THE REQUIREMENT THAT THE MOTION FOR REHEARING BE DECIDED BEFORE TRIAL

In the motion for rehearing the government sought a chance to present further evidence on voluntariness prior to trial. Subsequently the government *272 counsel stated that all the evidence in their case in chief would show that the defendants' grand jury testimony was part of a purposeful design and scheme to deceive the government. Thus, the government requested that I defer ruling on the motions to suppress until the close of the government's case in chief. I refused to do this and ordered that any further evidence be presented before trial. This order put a substantial burden on the government and I think the underlying reasons for the decisions should be delineated.

The primary reason for this order of proof was the possibility of fruit of the poisonous tree questions. Counsel, as usual, strongly differed over whether such questions were present in the government's case in chief. In light of the way the case had developed to that point I felt the poisonous tree questions would be frequent and difficult. With such questions lurking in the background I felt the issue of voluntariness should be decided before trial and not deferred until the close of the govenment's case in chief. To defer the question would require the court to answer poisonous tree questions before deciding the ultimate question of suppression when the poisonous tree questions themselves bore heavily on the content of the government's case in chief which in turn bore heavily on the issue of voluntariness and suppression. I quite frankly did not feel capable of the mental gymnastics required by such a decision-making process.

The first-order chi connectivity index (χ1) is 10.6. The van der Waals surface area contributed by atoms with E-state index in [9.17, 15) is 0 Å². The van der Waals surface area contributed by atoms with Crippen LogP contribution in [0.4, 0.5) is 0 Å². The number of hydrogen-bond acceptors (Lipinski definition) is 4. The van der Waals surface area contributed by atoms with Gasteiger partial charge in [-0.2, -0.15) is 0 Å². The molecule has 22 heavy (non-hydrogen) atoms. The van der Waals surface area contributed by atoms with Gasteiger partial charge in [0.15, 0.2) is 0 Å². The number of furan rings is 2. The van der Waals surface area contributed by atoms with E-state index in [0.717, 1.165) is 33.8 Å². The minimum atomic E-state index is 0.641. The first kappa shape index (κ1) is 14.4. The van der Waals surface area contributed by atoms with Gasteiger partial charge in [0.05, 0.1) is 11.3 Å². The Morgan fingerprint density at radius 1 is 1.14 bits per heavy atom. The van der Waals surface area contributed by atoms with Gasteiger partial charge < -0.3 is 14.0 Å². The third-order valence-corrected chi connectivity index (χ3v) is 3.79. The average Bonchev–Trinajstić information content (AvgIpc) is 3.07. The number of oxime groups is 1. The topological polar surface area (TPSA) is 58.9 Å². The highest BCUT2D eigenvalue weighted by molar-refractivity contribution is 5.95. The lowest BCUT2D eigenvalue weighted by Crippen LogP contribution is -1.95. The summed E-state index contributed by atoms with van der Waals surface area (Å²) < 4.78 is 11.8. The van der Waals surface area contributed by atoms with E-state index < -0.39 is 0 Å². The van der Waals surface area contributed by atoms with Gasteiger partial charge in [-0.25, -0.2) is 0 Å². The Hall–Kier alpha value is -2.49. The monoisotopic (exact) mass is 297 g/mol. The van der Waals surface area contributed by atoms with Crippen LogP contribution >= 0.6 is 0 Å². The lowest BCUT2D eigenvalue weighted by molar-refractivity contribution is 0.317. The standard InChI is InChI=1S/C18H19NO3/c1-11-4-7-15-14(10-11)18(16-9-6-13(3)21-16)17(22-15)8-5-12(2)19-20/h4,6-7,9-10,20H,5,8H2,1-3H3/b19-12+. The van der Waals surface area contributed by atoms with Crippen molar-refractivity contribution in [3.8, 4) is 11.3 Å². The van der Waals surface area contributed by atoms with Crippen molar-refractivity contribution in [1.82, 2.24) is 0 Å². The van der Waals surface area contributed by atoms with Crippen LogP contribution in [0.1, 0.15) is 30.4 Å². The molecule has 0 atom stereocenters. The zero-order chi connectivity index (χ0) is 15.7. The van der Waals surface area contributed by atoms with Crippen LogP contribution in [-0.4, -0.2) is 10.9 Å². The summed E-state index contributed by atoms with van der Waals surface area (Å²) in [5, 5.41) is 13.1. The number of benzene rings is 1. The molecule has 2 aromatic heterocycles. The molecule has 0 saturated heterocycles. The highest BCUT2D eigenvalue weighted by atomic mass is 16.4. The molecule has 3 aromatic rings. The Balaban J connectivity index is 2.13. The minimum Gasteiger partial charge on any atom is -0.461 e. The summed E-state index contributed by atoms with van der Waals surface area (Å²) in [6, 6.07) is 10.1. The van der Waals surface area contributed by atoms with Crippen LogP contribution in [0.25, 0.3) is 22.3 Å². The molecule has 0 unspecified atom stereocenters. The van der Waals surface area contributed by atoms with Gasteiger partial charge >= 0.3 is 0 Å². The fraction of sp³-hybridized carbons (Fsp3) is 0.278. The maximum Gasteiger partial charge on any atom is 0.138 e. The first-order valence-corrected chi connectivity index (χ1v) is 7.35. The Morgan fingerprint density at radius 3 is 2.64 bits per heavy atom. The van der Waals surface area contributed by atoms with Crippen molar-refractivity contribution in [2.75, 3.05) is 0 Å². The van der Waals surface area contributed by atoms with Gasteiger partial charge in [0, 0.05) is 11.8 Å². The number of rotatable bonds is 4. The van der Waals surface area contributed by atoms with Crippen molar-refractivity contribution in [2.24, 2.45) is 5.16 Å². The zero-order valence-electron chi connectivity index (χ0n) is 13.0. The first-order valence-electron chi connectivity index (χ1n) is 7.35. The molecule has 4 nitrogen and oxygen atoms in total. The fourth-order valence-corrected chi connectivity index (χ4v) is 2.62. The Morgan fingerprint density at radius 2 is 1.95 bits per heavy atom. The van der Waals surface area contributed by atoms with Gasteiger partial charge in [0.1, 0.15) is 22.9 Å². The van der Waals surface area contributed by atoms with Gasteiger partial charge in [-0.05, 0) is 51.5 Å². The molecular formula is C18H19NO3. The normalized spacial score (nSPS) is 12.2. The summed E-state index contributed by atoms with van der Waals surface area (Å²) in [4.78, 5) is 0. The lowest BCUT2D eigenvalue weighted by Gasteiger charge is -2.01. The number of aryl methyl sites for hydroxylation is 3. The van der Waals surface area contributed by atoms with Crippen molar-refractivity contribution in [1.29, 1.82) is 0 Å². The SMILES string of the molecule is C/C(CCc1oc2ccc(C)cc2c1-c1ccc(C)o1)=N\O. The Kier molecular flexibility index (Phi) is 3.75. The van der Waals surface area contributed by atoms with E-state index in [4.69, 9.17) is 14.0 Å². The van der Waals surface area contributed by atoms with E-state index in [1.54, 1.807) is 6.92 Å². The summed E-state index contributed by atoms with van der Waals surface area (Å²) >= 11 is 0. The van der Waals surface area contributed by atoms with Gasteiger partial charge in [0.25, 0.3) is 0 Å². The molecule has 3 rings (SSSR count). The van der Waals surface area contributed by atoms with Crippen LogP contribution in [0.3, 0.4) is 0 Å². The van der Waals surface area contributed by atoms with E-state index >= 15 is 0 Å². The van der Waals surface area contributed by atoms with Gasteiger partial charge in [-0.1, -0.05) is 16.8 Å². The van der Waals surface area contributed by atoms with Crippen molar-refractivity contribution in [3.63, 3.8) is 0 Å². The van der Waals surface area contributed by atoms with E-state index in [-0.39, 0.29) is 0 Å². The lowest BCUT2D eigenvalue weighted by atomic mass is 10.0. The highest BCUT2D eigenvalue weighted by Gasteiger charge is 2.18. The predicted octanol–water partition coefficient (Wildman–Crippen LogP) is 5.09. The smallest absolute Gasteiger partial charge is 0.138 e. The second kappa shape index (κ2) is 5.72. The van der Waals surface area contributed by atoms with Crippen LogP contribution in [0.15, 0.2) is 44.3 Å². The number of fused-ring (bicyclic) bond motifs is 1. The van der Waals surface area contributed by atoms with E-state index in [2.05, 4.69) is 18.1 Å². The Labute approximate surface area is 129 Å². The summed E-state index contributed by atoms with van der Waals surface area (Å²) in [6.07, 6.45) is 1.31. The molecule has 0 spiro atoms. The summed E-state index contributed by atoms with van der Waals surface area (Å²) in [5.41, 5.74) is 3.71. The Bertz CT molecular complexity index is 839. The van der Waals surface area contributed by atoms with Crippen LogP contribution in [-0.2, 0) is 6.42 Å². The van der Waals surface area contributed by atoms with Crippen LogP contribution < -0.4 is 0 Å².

Finally the decision to dispose of the question before trial was influenced by my initial order suppressing defendant Weinstein's grand jury testimony and the fact that all the defendants had established a strong case that the grand jury testimony was the result of government promises and the threat of indictment. Admittedly the government was burdened by the pretrial disposition of the question but at that point in the pretrial hearings that burden seemed clearly one of their own making. It was the government who had made the promises and voiced the threats that caused the motions to suppress. If these motions were to burden either side I thought it only fair that the government should be the party burdened.

 
ATTORNEY CLIENT PRIVILEGE